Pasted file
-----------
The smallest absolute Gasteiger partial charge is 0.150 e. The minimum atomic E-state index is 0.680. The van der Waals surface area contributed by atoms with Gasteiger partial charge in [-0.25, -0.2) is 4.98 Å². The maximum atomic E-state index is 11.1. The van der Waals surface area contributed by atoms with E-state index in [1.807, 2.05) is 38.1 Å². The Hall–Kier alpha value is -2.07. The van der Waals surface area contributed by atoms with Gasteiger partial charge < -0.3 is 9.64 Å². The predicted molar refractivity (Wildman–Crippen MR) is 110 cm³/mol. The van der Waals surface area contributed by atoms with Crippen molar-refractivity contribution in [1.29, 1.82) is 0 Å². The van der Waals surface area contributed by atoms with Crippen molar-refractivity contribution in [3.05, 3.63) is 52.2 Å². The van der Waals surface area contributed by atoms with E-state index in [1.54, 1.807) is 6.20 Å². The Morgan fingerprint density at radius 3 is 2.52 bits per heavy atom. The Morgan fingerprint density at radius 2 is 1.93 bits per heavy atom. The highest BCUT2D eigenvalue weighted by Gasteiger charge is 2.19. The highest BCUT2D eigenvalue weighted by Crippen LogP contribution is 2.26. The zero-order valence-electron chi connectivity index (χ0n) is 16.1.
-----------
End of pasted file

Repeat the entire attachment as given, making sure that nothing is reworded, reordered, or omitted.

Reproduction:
The smallest absolute Gasteiger partial charge is 0.150 e. The minimum atomic E-state index is 0.680. The van der Waals surface area contributed by atoms with Gasteiger partial charge in [-0.25, -0.2) is 4.98 Å². The maximum atomic E-state index is 11.1. The van der Waals surface area contributed by atoms with E-state index in [1.807, 2.05) is 38.1 Å². The Hall–Kier alpha value is -2.07. The van der Waals surface area contributed by atoms with Gasteiger partial charge < -0.3 is 9.64 Å². The predicted molar refractivity (Wildman–Crippen MR) is 110 cm³/mol. The van der Waals surface area contributed by atoms with Crippen molar-refractivity contribution in [1.29, 1.82) is 0 Å². The van der Waals surface area contributed by atoms with Crippen molar-refractivity contribution in [3.05, 3.63) is 52.2 Å². The van der Waals surface area contributed by atoms with E-state index in [1.54, 1.807) is 6.20 Å². The Morgan fingerprint density at radius 3 is 2.52 bits per heavy atom. The Morgan fingerprint density at radius 2 is 1.93 bits per heavy atom. The highest BCUT2D eigenvalue weighted by Gasteiger charge is 2.19. The highest BCUT2D eigenvalue weighted by Crippen LogP contribution is 2.26. The zero-order valence-electron chi connectivity index (χ0n) is 16.1.